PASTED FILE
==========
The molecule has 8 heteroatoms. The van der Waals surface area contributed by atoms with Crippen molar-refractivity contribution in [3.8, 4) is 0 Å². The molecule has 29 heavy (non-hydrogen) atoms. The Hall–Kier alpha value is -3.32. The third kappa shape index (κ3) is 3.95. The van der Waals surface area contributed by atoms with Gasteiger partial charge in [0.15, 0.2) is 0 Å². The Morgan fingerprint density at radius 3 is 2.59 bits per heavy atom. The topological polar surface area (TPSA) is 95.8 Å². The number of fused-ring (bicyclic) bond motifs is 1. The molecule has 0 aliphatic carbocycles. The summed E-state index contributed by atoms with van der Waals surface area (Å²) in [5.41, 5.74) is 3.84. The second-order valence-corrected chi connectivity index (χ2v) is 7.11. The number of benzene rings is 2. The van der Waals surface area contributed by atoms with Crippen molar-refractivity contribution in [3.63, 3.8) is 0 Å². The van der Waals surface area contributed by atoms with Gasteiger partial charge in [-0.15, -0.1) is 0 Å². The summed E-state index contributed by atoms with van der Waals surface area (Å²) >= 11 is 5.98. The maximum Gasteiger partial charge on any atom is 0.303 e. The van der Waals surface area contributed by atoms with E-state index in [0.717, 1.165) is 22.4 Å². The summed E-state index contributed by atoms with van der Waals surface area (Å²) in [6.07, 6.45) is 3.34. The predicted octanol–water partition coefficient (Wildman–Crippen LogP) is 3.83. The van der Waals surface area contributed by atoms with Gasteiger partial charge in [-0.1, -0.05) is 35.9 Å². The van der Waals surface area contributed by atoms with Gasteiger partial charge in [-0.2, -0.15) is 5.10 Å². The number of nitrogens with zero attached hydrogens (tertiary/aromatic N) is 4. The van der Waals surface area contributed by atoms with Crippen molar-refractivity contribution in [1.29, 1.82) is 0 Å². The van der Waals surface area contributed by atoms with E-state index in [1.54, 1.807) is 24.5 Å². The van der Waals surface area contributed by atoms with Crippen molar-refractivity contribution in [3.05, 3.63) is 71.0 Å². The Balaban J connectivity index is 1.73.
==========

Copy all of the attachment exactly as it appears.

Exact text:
The molecule has 8 heteroatoms. The van der Waals surface area contributed by atoms with Crippen molar-refractivity contribution in [3.8, 4) is 0 Å². The molecule has 29 heavy (non-hydrogen) atoms. The Hall–Kier alpha value is -3.32. The third kappa shape index (κ3) is 3.95. The van der Waals surface area contributed by atoms with Gasteiger partial charge in [0.15, 0.2) is 0 Å². The Morgan fingerprint density at radius 3 is 2.59 bits per heavy atom. The topological polar surface area (TPSA) is 95.8 Å². The number of fused-ring (bicyclic) bond motifs is 1. The molecule has 0 aliphatic carbocycles. The summed E-state index contributed by atoms with van der Waals surface area (Å²) in [5.41, 5.74) is 3.84. The second-order valence-corrected chi connectivity index (χ2v) is 7.11. The number of benzene rings is 2. The van der Waals surface area contributed by atoms with Crippen molar-refractivity contribution in [3.63, 3.8) is 0 Å². The van der Waals surface area contributed by atoms with Gasteiger partial charge in [-0.15, -0.1) is 0 Å². The summed E-state index contributed by atoms with van der Waals surface area (Å²) >= 11 is 5.98. The maximum Gasteiger partial charge on any atom is 0.303 e. The van der Waals surface area contributed by atoms with E-state index in [0.717, 1.165) is 22.4 Å². The summed E-state index contributed by atoms with van der Waals surface area (Å²) in [6.07, 6.45) is 3.34. The predicted octanol–water partition coefficient (Wildman–Crippen LogP) is 3.83. The van der Waals surface area contributed by atoms with Gasteiger partial charge in [-0.1, -0.05) is 35.9 Å². The van der Waals surface area contributed by atoms with Gasteiger partial charge in [-0.2, -0.15) is 5.10 Å². The number of nitrogens with zero attached hydrogens (tertiary/aromatic N) is 4. The van der Waals surface area contributed by atoms with Crippen molar-refractivity contribution in [1.29, 1.82) is 0 Å². The van der Waals surface area contributed by atoms with E-state index in [1.54, 1.807) is 24.5 Å². The van der Waals surface area contributed by atoms with Crippen molar-refractivity contribution in [3.05, 3.63) is 71.0 Å². The Balaban J connectivity index is 1.73.